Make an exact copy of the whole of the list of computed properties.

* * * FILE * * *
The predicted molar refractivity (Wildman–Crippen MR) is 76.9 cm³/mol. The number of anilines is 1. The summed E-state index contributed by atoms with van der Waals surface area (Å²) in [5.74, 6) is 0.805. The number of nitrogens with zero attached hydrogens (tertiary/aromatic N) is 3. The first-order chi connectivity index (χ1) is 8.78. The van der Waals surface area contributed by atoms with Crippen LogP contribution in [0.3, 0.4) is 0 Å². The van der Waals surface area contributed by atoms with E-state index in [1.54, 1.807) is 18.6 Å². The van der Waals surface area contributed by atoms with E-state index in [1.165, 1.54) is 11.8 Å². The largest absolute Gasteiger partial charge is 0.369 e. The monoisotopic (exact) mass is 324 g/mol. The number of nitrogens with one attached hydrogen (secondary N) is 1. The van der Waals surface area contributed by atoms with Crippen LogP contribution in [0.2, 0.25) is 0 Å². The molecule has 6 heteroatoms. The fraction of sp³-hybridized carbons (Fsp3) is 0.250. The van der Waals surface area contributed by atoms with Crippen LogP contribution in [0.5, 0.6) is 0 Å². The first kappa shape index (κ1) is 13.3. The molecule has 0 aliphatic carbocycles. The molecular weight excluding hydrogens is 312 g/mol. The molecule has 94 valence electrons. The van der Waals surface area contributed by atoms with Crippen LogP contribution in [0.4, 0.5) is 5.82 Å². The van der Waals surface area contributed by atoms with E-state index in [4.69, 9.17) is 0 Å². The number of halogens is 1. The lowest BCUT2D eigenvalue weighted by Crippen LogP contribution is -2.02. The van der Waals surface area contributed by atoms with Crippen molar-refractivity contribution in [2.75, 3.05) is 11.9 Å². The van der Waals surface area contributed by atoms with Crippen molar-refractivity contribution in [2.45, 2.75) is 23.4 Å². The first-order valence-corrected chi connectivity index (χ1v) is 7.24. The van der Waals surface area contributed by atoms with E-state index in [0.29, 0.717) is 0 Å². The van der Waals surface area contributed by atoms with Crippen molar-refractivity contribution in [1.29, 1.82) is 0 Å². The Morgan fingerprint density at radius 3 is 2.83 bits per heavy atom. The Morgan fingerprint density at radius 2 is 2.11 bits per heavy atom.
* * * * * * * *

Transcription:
The predicted molar refractivity (Wildman–Crippen MR) is 76.9 cm³/mol. The number of anilines is 1. The summed E-state index contributed by atoms with van der Waals surface area (Å²) in [5.74, 6) is 0.805. The number of nitrogens with zero attached hydrogens (tertiary/aromatic N) is 3. The first-order chi connectivity index (χ1) is 8.78. The van der Waals surface area contributed by atoms with Crippen LogP contribution in [0.3, 0.4) is 0 Å². The van der Waals surface area contributed by atoms with E-state index in [1.54, 1.807) is 18.6 Å². The van der Waals surface area contributed by atoms with E-state index in [1.165, 1.54) is 11.8 Å². The largest absolute Gasteiger partial charge is 0.369 e. The monoisotopic (exact) mass is 324 g/mol. The number of nitrogens with one attached hydrogen (secondary N) is 1. The van der Waals surface area contributed by atoms with Crippen LogP contribution in [0.2, 0.25) is 0 Å². The molecule has 6 heteroatoms. The fraction of sp³-hybridized carbons (Fsp3) is 0.250. The van der Waals surface area contributed by atoms with Crippen LogP contribution in [0.5, 0.6) is 0 Å². The first kappa shape index (κ1) is 13.3. The molecule has 0 aliphatic carbocycles. The molecular weight excluding hydrogens is 312 g/mol. The molecule has 94 valence electrons. The van der Waals surface area contributed by atoms with Crippen LogP contribution in [0.4, 0.5) is 5.82 Å². The van der Waals surface area contributed by atoms with E-state index in [4.69, 9.17) is 0 Å². The number of halogens is 1. The lowest BCUT2D eigenvalue weighted by Crippen LogP contribution is -2.02. The van der Waals surface area contributed by atoms with Crippen molar-refractivity contribution in [2.75, 3.05) is 11.9 Å². The van der Waals surface area contributed by atoms with Crippen molar-refractivity contribution in [2.45, 2.75) is 23.4 Å². The first-order valence-corrected chi connectivity index (χ1v) is 7.24. The van der Waals surface area contributed by atoms with E-state index in [0.29, 0.717) is 0 Å². The van der Waals surface area contributed by atoms with Crippen molar-refractivity contribution in [1.29, 1.82) is 0 Å². The Morgan fingerprint density at radius 3 is 2.83 bits per heavy atom. The Morgan fingerprint density at radius 2 is 2.11 bits per heavy atom.